Referring now to FIG. 3, an alternate embodiment of the invention is shown. In this embodiment the tapered edges 38 and 40 of stone 36 are not mounted directly into the tracks 26 and 30. Rather, a pintle or pin 48 protrudes from edge 38 and a second pin 50 protrudes from edge 40. The pins or pintles 48 and 50 are slidably seated in tracks 30 and 26, respectively. Thus, specific faceting of the gem is not required in this embodiment.

Although not specifically described, it will be appreciated that the depth of the mounting 14 is selected to permit the jewel to clear the floor thereof so that sliding movement of the jewel in the mounting is not hampered. Also, the greater length of the mounting relative to the dimensions across the face of the jewel permits light rays to enter through open end 25 into the mounting in all positions of the jewel. The type of gem or jewel employed may vary as can the type of polished metal surface employed for the mounting 14. Also, similar advantageous results may be realized where the item of jewelry is a bracelet or broach or pendant which uses the mounting 14.

While the present invention has been described by reference to specific examples, it is to be understood that modifications may be made by those skilled in the art without actually departing from the spirit of the invention as shown and described herein. It is, therefore, intended that the appended claims cover all variations that fall within the scope of and spirit of this invention.

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Referenced by
Citing PatentFiling datePublication dateApplicantTitle
US4796442 *Dec 4, 1986Jan 10, 1989Sarcona Bros.Item of jewelry including a gem slidable within a gem insert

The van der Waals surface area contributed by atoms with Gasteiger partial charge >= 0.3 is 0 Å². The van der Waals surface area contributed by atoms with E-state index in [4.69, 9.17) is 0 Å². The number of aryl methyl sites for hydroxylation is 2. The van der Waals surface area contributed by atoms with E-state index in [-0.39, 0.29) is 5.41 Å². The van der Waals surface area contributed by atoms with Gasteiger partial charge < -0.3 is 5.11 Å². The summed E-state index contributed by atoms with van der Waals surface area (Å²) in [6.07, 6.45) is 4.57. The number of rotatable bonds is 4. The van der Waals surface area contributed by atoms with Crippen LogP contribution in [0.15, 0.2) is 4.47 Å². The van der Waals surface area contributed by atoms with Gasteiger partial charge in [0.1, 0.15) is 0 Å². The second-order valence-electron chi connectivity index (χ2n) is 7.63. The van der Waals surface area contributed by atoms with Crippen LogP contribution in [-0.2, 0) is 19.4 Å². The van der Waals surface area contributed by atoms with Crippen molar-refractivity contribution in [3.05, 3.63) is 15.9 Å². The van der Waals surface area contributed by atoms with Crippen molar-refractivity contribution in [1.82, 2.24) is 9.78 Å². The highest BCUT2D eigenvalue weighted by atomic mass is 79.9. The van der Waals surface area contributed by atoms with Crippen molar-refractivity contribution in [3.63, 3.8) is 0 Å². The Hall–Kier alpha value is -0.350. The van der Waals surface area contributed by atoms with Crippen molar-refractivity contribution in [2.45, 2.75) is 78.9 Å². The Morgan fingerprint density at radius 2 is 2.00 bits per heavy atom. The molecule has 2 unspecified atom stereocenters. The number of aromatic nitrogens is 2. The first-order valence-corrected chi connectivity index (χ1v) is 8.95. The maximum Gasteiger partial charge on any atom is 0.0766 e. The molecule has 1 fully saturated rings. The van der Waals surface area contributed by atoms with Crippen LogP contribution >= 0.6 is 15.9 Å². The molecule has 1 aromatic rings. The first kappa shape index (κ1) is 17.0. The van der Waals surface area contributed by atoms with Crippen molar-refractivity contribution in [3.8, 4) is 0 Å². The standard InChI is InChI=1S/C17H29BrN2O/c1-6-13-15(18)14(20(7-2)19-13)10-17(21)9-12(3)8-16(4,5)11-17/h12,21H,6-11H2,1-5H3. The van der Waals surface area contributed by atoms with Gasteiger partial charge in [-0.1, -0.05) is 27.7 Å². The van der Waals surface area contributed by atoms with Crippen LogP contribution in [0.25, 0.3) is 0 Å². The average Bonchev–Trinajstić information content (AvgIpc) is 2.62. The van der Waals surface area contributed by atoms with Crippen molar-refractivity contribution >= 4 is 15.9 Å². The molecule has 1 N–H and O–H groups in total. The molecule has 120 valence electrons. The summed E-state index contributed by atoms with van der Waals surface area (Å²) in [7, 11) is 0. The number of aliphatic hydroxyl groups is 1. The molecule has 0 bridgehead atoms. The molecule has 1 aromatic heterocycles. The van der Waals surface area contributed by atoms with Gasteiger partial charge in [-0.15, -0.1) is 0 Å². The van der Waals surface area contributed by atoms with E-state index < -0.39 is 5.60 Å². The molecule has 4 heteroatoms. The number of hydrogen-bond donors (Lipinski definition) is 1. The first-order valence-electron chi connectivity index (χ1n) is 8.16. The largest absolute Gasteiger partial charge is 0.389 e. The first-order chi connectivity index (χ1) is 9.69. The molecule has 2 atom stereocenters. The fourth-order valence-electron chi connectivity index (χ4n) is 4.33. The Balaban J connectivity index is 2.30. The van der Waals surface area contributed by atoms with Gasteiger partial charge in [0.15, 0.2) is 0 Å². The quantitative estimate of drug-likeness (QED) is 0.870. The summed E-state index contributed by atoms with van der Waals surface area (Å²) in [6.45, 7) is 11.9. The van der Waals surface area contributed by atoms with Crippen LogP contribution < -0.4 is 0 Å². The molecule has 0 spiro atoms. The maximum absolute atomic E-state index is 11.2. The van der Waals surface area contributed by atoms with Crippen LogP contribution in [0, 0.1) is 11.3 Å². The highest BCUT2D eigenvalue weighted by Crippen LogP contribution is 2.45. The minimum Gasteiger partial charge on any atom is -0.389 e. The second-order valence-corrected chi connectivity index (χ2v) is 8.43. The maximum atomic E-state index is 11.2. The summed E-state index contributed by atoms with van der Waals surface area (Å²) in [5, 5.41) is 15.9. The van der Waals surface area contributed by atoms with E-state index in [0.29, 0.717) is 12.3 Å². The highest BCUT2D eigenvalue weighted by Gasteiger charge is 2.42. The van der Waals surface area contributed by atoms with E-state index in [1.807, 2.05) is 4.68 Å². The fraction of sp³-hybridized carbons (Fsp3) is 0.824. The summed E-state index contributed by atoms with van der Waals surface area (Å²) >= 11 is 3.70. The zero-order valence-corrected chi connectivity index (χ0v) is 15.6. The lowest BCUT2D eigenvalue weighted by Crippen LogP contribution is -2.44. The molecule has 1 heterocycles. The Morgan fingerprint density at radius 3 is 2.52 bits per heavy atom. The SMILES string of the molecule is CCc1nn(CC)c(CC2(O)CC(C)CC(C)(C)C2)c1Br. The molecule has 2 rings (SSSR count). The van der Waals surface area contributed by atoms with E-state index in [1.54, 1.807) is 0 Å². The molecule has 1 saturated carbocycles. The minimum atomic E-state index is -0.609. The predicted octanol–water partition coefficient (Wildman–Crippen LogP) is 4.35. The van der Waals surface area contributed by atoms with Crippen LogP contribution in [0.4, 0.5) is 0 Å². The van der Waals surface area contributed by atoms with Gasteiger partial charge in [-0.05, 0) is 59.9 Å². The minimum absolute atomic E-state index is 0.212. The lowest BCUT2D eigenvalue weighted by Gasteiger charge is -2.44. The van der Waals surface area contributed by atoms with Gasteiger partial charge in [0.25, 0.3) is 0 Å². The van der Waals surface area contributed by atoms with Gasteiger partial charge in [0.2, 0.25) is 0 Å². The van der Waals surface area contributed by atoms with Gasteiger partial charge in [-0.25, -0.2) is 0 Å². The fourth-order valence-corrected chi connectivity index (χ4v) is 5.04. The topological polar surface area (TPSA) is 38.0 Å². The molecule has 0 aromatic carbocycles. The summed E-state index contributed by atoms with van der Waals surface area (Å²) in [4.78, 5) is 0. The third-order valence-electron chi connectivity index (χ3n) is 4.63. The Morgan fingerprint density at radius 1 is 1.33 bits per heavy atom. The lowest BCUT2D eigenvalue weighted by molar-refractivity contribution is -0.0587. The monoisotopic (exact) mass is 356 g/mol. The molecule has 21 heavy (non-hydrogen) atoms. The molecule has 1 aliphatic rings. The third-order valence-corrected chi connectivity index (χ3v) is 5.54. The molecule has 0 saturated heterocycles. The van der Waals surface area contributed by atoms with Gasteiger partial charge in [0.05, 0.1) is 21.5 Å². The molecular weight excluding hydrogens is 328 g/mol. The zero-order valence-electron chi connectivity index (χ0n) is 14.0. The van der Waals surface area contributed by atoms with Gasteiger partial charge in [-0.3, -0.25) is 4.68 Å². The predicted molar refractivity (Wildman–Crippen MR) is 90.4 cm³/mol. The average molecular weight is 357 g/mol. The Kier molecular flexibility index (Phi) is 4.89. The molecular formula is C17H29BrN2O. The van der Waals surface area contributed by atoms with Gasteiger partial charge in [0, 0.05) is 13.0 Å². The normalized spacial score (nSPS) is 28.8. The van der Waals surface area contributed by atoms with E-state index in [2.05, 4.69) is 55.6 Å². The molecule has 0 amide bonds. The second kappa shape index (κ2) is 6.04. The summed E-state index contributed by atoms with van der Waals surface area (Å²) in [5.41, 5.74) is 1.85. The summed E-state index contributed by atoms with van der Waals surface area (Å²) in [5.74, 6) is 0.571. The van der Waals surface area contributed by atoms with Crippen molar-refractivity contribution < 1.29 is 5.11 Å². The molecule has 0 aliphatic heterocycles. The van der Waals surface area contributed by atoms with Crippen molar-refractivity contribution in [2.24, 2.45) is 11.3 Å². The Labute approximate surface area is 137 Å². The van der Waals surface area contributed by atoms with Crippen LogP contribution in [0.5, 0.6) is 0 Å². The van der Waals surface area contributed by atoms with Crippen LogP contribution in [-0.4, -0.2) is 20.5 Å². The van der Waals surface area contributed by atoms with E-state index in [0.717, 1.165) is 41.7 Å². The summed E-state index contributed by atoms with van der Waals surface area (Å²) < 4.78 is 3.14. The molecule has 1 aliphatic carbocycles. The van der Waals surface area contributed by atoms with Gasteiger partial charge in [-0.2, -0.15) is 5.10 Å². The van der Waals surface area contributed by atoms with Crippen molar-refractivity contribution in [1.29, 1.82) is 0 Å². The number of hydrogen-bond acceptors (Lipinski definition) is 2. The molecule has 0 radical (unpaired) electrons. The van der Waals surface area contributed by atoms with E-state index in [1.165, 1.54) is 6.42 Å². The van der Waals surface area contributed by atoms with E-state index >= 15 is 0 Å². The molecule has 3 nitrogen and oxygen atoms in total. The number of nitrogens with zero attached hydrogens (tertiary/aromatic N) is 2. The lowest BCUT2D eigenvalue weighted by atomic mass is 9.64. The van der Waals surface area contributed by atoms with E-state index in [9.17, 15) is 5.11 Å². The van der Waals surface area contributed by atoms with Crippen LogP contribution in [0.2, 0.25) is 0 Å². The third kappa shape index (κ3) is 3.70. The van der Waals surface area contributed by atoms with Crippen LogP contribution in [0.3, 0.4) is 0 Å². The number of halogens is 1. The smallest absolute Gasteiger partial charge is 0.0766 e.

US5361606 *Aug 17, 1992Nov 8, 1994Pan American Diamond Corp.Magnifying gem holder
US5365754 *Aug 22, 1991Nov 22, 1994Pan American Diamond Corp.Magnifying gem holder
US5758945 *Jun 20, 1997Jun 2, 1998Lima; Alejandro E.Device for enhancing the brilliancy of jewelry
US5896757 *Jul 19, 1996Apr 27, 1999T & T Jewelers, Inc.Article of jewelry with a moveable mounting
US5950456 *Sep 22, 1997Sep 14, 1999Kirsch, Jr.; James RobertArticle of jewelry with pivotal gem
US6324869 *Aug 27, 1999Dec 4, 2001Vanli Kuyumculuk Sanayi Ve Ticaret Limited SirketiSystem and method for enhancing the viewed brightness of precious or semi-precious stones
US6546749 *Aug 5, 1998Apr 15, 2003Jess James LimitedPiece of jewelry
US6560993 *Nov 2, 2000May 13, 2003Richemont International SaDecorative object with a movable sleeve
US6574989Sep 25, 2001Jun 10, 2003Lester Lampert, Inc.Counterbalanced jewelry ring
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US6688139 *Jun 13, 2001Feb 10, 2004Patricia TschetterMethod and apparatus for interconnecting jewelry elements
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CN102687938BMar 24, 2011Jun 18, 2014深圳市宝福珠宝首饰有限公司Jewelry
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DE102010053024A1 *Dec 2, 2010Jun 6, 2012Rudi LangDecorative socket for holding beveled refractive gemstone on e.g. rings, has intermediate chambers spaced at distance from each other, where gemstone held by holding element that is held in wall of socket body and in wall of recess
EP0089906A1 *Mar 21, 1983Sep 28, 1983Philippe CupillardSetting of stones for articles of jewellery
EP1654951A2 *Oct 22, 2005May 10, 2006D. Swarovski & Co.Jewelry article
WO1993003645A1 *Aug 20, 1992Mar 4, 1993Pan American Diamond CorpMagnifying gem holder
WO2000053050A1 *Mar 9, 2000Sep 14, 2000Zoeller WolfgangMounting for an ornamental stone and jewellery item comprising such a mounting
WO2009051507A1 *Oct 15, 2007Apr 23, 2009Obschestvo S Ogranichennoy OtvJewellery
U.S. Classification63/15, 63/31
International ClassificationA44C17/04, A44C9/00, A44C17/02
Cooperative ClassificationA44C17/025, A44C9/00
European ClassificationA44C17/02C2, A44C9/00